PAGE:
Posts Tagged ‘conservatism vs. liberalism’

Over the past several weeks, I have intermittently been posting and commenting on excerpts from a book I happened upon at the library — Why Jews Should NOT Be Liberals (2001, rev. 2006) by Larry F. Sternberg. Sternberg examines the “doctrines”, programs, & policies of modern liberalism (in American politics) and compares them with the teachings & traditions of Torah-based, orthodox Judaism. As you may have guessed from the book’s title, the author finds the two mostly incompatible. He attempts to explain why today’s Jews predominantly vote for liberal candidates/legislation and why they need to rethink their reasoning and shift more to the political Right.

If you haven’t checked them out already, my previous posts in this series can be found at:

Liberals, Government Programs, and Unintended Consequences (Part 1 of 2)
Liberals, Government Programs, and Unintended Consequences (Part 2 of 2)
Liberals, Jews, and Class Warfare (Part 1 of 2)
Liberals, Jews, and Class Warfare (Part 2 of 2)
Why Are American Jews Liberal?
Socialism, Liberalism, and American Jews
Jews and the Problem with Always Backing the Majority
Jewish Freedom and the Free Market

In this final installment, Sternberg revisits a few of the topics mentioned in earlier posts and warns of the danger of creeping socialism and the associated loss of freedoms.

The fear of anti-Semitism and its alleged connection to the political right is what keeps many Jews in the liberal camp. They continue to overlook the fact that real anti-Semitism can take root only when the powers of government are concentrated in the hands of the few. He who ignores history remains ignorant. Today’s liberal doctrine seeks to add more and more powers to government. No matter what the problem is, real or concocted, liberals want to solve it by granting some new or expanded power to government. Are oil prices too high? Do drugs cost too much? Are the schools not teaching their students to read and write? The answer per the liberals is to take some type of government action as the cure. To turn for answers to the marketplace, or to the privatization of previously controlled activities, or in some cases to merely let nature take its course, simply escapes the liberal mind. Government, with all of its “wise men,” has to be the answer. This approach again is completely contrary to Jewish law and tradition.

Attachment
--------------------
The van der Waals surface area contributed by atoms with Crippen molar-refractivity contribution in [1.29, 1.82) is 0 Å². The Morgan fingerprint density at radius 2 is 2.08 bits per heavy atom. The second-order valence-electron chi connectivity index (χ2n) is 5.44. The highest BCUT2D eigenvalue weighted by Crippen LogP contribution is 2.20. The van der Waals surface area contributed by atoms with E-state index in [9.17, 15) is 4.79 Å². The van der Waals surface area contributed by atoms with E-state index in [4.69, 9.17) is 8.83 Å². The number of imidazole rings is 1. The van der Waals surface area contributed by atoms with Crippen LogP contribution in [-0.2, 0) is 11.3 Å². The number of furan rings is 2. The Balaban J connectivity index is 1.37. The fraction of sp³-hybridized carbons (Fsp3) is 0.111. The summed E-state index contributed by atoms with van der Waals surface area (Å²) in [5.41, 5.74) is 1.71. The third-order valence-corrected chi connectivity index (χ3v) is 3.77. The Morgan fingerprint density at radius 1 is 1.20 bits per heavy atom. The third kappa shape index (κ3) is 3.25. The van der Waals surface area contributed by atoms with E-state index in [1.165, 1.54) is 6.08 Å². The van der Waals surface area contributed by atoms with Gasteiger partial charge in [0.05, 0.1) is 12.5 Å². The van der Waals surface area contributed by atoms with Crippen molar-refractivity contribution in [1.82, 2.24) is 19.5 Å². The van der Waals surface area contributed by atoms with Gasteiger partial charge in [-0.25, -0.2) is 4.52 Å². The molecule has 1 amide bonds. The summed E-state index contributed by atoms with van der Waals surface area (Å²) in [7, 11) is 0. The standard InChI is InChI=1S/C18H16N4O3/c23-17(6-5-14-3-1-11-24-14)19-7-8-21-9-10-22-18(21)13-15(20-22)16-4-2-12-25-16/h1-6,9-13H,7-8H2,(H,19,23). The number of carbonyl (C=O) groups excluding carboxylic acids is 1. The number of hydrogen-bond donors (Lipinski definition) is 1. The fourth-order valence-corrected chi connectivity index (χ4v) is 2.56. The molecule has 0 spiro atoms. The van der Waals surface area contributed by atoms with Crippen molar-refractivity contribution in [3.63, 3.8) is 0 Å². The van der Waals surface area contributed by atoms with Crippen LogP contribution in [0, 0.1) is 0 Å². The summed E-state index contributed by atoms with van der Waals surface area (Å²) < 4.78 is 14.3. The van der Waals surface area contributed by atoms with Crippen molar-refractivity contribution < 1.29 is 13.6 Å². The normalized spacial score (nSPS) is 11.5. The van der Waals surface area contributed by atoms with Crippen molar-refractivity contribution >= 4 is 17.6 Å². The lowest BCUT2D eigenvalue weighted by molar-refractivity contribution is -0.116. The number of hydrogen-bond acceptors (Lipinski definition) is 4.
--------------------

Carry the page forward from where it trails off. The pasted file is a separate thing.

painting of Alexis de Tocqueville

Alexis de Tocqueville

It is the coercive force of governments of all shapes and varieties that has driven the Jewish people to wander the globe in search of freedom. Finally, they found that freedom here in the United States of America, and Jews should make as their first priority the preservation of that individual freedom. Remember the old story of how to boil a frog. You don’t throw it into boiling water, because the frog would immediately jump out. Instead, you put it in tepid water, and gradually turn up the heat until the frog is unaware that it is now a boiled frog. The story is the same regarding the loss of our individual freedom here. It is not lost all at once, but slowly, given the liberal programs to expand the powers of government, we may one day wake up and find out that we have become completely dependent for our daily existence on the good graces of government and the “benevolent” people running it.

The words of Alexis de Tocqueville from his writing Democracy in America are to the point.